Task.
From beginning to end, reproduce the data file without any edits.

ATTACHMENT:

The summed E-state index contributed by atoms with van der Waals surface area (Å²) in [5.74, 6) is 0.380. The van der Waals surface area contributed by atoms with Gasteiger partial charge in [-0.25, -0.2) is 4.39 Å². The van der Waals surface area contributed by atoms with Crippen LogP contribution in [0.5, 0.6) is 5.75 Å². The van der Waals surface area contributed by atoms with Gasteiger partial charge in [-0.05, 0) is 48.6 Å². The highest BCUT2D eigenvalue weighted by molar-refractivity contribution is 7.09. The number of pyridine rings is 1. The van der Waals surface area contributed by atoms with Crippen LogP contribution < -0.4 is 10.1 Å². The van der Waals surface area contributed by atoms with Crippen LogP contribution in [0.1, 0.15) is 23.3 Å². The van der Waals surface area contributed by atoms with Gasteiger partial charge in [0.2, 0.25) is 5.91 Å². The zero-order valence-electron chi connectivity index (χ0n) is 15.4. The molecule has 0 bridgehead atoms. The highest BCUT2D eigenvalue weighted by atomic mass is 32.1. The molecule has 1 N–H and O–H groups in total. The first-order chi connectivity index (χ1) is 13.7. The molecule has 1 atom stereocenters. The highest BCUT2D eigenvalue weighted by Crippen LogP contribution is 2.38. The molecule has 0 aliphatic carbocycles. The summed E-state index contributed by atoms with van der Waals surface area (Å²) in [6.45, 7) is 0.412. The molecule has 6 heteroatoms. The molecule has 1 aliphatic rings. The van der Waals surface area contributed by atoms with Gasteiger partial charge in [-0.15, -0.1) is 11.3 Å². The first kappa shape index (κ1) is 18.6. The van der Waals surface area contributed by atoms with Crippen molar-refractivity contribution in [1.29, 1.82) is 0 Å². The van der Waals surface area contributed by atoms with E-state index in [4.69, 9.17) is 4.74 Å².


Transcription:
The summed E-state index contributed by atoms with van der Waals surface area (Å²) in [5.74, 6) is 0.380. The van der Waals surface area contributed by atoms with Gasteiger partial charge in [-0.25, -0.2) is 4.39 Å². The van der Waals surface area contributed by atoms with Crippen LogP contribution in [0.5, 0.6) is 5.75 Å². The van der Waals surface area contributed by atoms with Gasteiger partial charge in [-0.05, 0) is 48.6 Å². The highest BCUT2D eigenvalue weighted by molar-refractivity contribution is 7.09. The number of pyridine rings is 1. The van der Waals surface area contributed by atoms with Crippen LogP contribution < -0.4 is 10.1 Å². The van der Waals surface area contributed by atoms with Crippen LogP contribution in [0.1, 0.15) is 23.3 Å². The van der Waals surface area contributed by atoms with Gasteiger partial charge in [0.2, 0.25) is 5.91 Å². The zero-order valence-electron chi connectivity index (χ0n) is 15.4. The molecule has 0 bridgehead atoms. The highest BCUT2D eigenvalue weighted by atomic mass is 32.1. The molecule has 1 N–H and O–H groups in total. The first-order chi connectivity index (χ1) is 13.7. The molecule has 1 atom stereocenters. The highest BCUT2D eigenvalue weighted by Crippen LogP contribution is 2.38. The molecule has 0 aliphatic carbocycles. The summed E-state index contributed by atoms with van der Waals surface area (Å²) in [6.45, 7) is 0.412. The molecule has 6 heteroatoms. The molecule has 1 aliphatic rings. The van der Waals surface area contributed by atoms with Gasteiger partial charge in [-0.15, -0.1) is 11.3 Å². The first kappa shape index (κ1) is 18.6. The van der Waals surface area contributed by atoms with Crippen molar-refractivity contribution in [1.29, 1.82) is 0 Å². The van der Waals surface area contributed by atoms with E-state index in [4.69, 9.17) is 4.74 Å².